This article includes a list of references, related reading or external links, but its sources remain unclear because it lacks inline citations . (May 2018) (Learn how and when to remove this template message)
The Triodion (Greek : Τριῴδιον, Triōdion; Slavonic: Постнаѧ Трїωдь, Postnaya Triod; Romanian : Triodul, Albanian: Triod/Triodi), also called the Lenten Triodion (Τριῴδιον κατανυκτικόν, Triodion katanyktikon), is a liturgical book used by the Eastern Orthodox Church. The book contains the propers for the fasting period preceding Pascha (Easter) and for the weeks leading up to the fast.
The canons for weekday Matins in the Triodion contain only three odes and so are known as "triodes" after which the Triodion takes its name. The period which the book covers extends from the Sunday of the Publican and Pharisee (the tenth week before Pascha: twenty-two days before the beginning of Great Lent), and concludes with the Midnight Office of Holy Saturday.
The Triodion contains the propers for:
In the edition of the Lenten Triodion used by the Old Believers and those who follow the Ruthenian recension, the contents of the Triodion end with the service of Lazarus Saturday and do not contain the services of Holy Week, which are to be found in the Pentecostarion.[ citation needed ]
Easter, also called Pascha or Resurrection Sunday, is a Christian festival and cultural holiday commemorating the resurrection of Jesus from the dead, described in the New Testament as having occurred on the third day after his burial following his crucifixion by the Romans at Calvary c. 30 AD. It is the culmination of the Passion of Jesus, preceded by Lent, a 40-day period of fasting, prayer, and penance.
Great Lent, or the Great Fast, is the most important fasting season in the church year in the Eastern Orthodox Church, Byzantine Rite Lutheran Churches and the Eastern Catholic Churches, which prepares Christians for the greatest feast of the church year, Pascha (Easter).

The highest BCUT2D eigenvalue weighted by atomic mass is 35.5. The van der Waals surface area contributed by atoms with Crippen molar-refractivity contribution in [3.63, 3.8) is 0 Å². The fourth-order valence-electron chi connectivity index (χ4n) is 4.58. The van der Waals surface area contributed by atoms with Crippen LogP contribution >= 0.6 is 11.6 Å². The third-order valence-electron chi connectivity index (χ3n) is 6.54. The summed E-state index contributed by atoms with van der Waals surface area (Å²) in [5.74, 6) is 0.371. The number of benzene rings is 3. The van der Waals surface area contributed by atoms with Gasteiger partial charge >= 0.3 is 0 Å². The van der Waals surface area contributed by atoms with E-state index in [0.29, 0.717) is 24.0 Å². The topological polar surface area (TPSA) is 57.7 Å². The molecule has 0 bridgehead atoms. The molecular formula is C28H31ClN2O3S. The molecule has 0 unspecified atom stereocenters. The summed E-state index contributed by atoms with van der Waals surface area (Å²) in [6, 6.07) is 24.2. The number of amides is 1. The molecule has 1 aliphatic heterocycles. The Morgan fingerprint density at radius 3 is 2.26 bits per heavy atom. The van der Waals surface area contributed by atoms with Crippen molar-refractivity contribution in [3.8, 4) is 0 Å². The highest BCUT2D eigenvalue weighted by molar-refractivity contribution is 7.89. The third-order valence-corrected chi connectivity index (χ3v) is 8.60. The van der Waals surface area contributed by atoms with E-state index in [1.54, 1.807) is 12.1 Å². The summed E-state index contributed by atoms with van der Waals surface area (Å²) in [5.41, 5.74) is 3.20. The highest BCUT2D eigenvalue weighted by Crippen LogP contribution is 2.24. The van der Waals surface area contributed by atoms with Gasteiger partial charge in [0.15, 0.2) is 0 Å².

The liturgical year, also known as the church year or Christian year, as well as the kalendar, consists of the cycle of liturgical seasons in Christian churches that determines when feast days, including celebrations of saints, are to be observed, and which portions of Scripture are to be read either in an annual cycle or in a cycle of several years.
In the practice of Christianity, canonical hours mark the divisions of the day in terms of fixed times of prayer at regular intervals. A book of hours, chiefly a breviary, normally contains a version of, or selection from, such prayers.
The Byzantine Rite, also known as the Greek Rite or the Rite of Constantinople, identifies the wide range of cultural, liturgical, and canonical practices that developed in the Eastern Orthodox Church of Constantinople.
The Eastern Orthodox Liturgical Calendar describes and dictates the rhythm of the life of the Eastern Orthodox Church. Passages of Holy Scripture, saints and events for commemoration are associated with each date, as are many times special rules for fasting or feasting that correspond to the day of the week or time of year in relationship to the major feast days.
Easter Vigil, also called the Paschal Vigil or the Great Vigil of Easter, is a liturgy held in traditional Christian churches as the first official celebration of the Resurrection of Jesus. Historically, it is during this liturgy that people are baptized and that adult catechumens are received into full communion with the Church. It is held in the hours of darkness between sunset on Holy Saturday and sunrise on Easter Day – most commonly in the evening of Holy Saturday or midnight – and is the first celebration of Easter, days traditionally being considered to begin at sunset.
The Paschal cycle, in the Eastern Orthodox Church, is the cycle of the moveable feasts built around Pascha (Easter). The cycle consists of approximately ten weeks before and seven weeks after Pascha. The ten weeks before Pascha are known as the period of the Triodion. This period includes the three weeks preceding Great Lent, the forty days of Lent, and Holy Week. The 50 days following Pascha are called the Pentecostarion.